My encounter with the hate monkey

We saw each other at the same time. One of those moments when even through the crowd and the noise and the lights a connection was made. He was a small hairy monkey (Species unknown) I was a small boy of five or six. The place was a fairground full of tinsel and tack.
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I already hated the fair, I didn’t like the noise and the rides offered me no comfort. I had already suffered massive humiliation on a previous visit the year before. Almost made to at least try something I chose the Helter Skelter. I regretted this within my first few steps, because although it might not seem that high to an adult, to me it was like climbing a sheer cliff face without a rope.
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My slow progress up the stairs built a back log of kids behind me and I could hear encouragement from my Dad that really was a desperate command. “Get up those stairs, you are nearly there”. That was quite clearly a lie because I could see ahead how many spiral stairs that awaited my nervous steps.
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Once at the top I was handed a rough hairy mat and told to sit on it and keep my hands off the side of the walls. The Helter Skelter is just a giant slide but to me at that very moment I may as well have been about to take on a Bobsleigh run, and that is why I disobeyed the orders from the fairground man and put out my arms before I reached the first bend. My theory was that by letting go in stops and starts I would build no real speed up thus arriving at the bottom to cheering crowds in perfect safety.
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I had not taken into account that other kids would follow so soon and quickly a build up of kids had formed. The fairground man was shouting at us by now but it fell on deaf ears because of the noise of the fairground and that one kid behind me had started to cry. I don’t know if what followed was the fairground man’s tactical display or just a random sequence of events, but the next kid to come down the slide was the size of Billy Bunter and the laws of physics would have had to be broken to have kept our kiddy dam intact.
The result was that we hurtled down the slide at break neck speed all arms and legs flaying in different directions. The mass of mats at the bottom was in no way designed for a mass landing and several kids flew off to the sides, I however did land in the middle and rolled forward in a straight line but it was no dadah! moment, as my hand was firmly grasped and I was pulled away into the crowd.
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However back to the monkey incident. My parents this year were better equipped to deal or at least avoid helter skelter type situations, and to this effect I was steered clear of most of the intimidating rides.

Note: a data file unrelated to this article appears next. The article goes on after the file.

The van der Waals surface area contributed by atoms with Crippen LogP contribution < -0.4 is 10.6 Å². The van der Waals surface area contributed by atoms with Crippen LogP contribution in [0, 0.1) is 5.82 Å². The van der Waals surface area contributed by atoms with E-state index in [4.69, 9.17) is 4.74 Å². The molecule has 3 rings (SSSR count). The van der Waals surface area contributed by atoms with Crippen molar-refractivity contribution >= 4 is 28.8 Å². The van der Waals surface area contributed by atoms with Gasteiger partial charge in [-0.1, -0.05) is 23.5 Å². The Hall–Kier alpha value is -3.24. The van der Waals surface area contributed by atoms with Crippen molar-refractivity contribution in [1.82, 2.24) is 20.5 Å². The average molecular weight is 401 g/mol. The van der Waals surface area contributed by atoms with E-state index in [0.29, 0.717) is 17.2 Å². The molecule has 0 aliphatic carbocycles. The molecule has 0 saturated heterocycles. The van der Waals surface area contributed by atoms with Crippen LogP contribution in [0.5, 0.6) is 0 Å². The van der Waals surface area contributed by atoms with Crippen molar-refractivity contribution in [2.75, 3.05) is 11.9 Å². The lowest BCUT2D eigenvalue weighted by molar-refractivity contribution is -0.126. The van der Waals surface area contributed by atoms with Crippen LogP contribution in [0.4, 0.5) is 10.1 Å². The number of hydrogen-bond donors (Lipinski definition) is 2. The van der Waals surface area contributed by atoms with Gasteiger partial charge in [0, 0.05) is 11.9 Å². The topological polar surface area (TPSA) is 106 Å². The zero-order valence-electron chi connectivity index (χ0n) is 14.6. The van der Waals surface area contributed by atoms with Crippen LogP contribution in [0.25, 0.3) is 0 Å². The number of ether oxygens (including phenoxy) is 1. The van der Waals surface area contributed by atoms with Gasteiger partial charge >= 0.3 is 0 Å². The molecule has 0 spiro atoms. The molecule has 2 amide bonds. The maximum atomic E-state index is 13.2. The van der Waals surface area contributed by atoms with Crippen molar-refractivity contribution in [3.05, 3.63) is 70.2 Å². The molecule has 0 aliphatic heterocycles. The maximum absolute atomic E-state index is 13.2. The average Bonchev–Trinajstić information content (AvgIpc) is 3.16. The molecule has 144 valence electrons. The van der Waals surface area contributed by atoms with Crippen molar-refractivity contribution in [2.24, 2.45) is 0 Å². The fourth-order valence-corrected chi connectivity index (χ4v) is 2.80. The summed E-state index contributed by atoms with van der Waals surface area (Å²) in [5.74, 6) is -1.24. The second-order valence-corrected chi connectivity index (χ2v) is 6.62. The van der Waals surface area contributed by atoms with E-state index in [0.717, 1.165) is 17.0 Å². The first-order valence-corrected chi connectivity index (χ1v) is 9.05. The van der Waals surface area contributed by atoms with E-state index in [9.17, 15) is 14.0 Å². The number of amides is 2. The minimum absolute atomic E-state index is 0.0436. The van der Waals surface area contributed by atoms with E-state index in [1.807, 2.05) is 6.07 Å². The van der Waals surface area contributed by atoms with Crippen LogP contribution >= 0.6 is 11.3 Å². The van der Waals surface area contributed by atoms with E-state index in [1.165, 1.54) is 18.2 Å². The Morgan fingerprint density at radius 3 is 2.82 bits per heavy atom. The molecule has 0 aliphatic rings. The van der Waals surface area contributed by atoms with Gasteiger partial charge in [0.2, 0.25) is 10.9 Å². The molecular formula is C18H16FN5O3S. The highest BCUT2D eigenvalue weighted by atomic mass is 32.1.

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One side of the fairground was more interesting than the other as it had all the candy floss and toffee apple stalls plus some stuff that gave Fathers a chance to show off by winning coconuts or stuffed toys. However it was here that I met my hate monkey.
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The hate monkey in a way looked a lot like me, its arms were too long and it had a school cap on (Quite why I had to wear my school cap when out still mystifies me to this day)
The idea was that young children could hold the monkey and have a photograph taken and indeed proof of this existed in the line of happy children ahead. The monkey seemed to know what to do and although it was on a leash the owner didn’t have to do that much as the monkey happily settled on each child’s arm.
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The giveaway to the horror to come was that the hate monkey never took his eyes off me even for a second. Other kids came and went and my turn approached and despite my reluctance I once again was forced to do something that my gut feeling told me to avoid.
The creature shrieked and glared and showed his teeth and I resisted as best I could at having my arms pushed forward. Then for one moment a kind of peace seemed to wash across us, the hate monkey forgot where he was and calmly stepped on to my arm, the owner jumped at the chance and the camera clicked and flashed.
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I blame the flash for bringing the hate monkey back to his real agenda. Another shriek followed and this time the monkey bared its teeth and promptly bit me on the arm. This would have been humiliation enough in the fact that it had singled me out amongst all the other children but to drive it home further it urinated on me as well.
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There is no getting away from such events, they leave triggers behind. I am forever reminded when I see a fairground being set up and I avoid them at all costs. I would think in modern times monkeys would not be abused in that way but the hate monkey lives on in my mind anyway.
Worth noting that my parents never took me to a fairground again.

Andy

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